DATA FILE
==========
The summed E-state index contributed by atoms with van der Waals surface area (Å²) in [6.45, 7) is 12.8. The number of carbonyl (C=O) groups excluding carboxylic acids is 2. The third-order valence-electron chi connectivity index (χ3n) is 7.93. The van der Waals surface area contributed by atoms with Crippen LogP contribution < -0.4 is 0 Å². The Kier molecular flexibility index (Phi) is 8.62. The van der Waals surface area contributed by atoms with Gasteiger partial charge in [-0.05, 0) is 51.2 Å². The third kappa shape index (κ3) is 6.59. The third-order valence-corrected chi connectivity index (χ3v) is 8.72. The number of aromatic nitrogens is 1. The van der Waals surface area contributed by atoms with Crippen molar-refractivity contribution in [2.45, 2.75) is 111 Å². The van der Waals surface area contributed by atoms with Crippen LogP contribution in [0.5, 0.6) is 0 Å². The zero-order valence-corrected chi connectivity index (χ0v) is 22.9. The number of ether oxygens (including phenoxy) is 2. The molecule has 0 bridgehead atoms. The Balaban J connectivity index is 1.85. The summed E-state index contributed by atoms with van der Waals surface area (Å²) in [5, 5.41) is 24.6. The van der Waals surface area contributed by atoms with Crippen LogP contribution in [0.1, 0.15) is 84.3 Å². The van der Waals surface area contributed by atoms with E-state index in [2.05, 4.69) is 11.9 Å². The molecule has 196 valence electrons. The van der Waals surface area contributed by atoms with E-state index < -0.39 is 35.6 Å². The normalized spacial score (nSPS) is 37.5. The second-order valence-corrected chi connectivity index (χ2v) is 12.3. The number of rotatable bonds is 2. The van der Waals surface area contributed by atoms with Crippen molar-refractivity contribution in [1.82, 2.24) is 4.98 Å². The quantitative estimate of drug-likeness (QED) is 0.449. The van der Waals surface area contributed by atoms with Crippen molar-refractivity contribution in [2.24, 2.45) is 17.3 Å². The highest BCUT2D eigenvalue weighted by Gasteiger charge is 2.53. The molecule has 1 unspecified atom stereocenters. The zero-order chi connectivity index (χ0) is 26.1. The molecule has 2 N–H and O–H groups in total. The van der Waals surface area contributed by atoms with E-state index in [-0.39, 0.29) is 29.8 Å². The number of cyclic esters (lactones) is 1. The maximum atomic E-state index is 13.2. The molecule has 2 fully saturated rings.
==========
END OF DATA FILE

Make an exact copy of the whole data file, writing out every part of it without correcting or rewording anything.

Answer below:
The summed E-state index contributed by atoms with van der Waals surface area (Å²) in [6.45, 7) is 12.8. The number of carbonyl (C=O) groups excluding carboxylic acids is 2. The third-order valence-electron chi connectivity index (χ3n) is 7.93. The van der Waals surface area contributed by atoms with Crippen LogP contribution < -0.4 is 0 Å². The Kier molecular flexibility index (Phi) is 8.62. The van der Waals surface area contributed by atoms with Gasteiger partial charge in [-0.05, 0) is 51.2 Å². The third kappa shape index (κ3) is 6.59. The third-order valence-corrected chi connectivity index (χ3v) is 8.72. The number of aromatic nitrogens is 1. The van der Waals surface area contributed by atoms with Crippen molar-refractivity contribution in [2.45, 2.75) is 111 Å². The van der Waals surface area contributed by atoms with Crippen LogP contribution in [0.5, 0.6) is 0 Å². The zero-order valence-corrected chi connectivity index (χ0v) is 22.9. The number of ether oxygens (including phenoxy) is 2. The molecule has 0 bridgehead atoms. The Balaban J connectivity index is 1.85. The summed E-state index contributed by atoms with van der Waals surface area (Å²) in [5, 5.41) is 24.6. The van der Waals surface area contributed by atoms with Crippen LogP contribution in [0.1, 0.15) is 84.3 Å². The van der Waals surface area contributed by atoms with E-state index in [2.05, 4.69) is 11.9 Å². The molecule has 196 valence electrons. The van der Waals surface area contributed by atoms with E-state index < -0.39 is 35.6 Å². The normalized spacial score (nSPS) is 37.5. The second-order valence-corrected chi connectivity index (χ2v) is 12.3. The number of rotatable bonds is 2. The van der Waals surface area contributed by atoms with Crippen molar-refractivity contribution in [1.82, 2.24) is 4.98 Å². The quantitative estimate of drug-likeness (QED) is 0.449. The van der Waals surface area contributed by atoms with Crippen molar-refractivity contribution in [2.24, 2.45) is 17.3 Å². The highest BCUT2D eigenvalue weighted by Gasteiger charge is 2.53. The molecule has 1 unspecified atom stereocenters. The zero-order chi connectivity index (χ0) is 26.1. The molecule has 2 N–H and O–H groups in total. The van der Waals surface area contributed by atoms with E-state index in [-0.39, 0.29) is 29.8 Å². The number of cyclic esters (lactones) is 1. The maximum atomic E-state index is 13.2. The molecule has 2 fully saturated rings.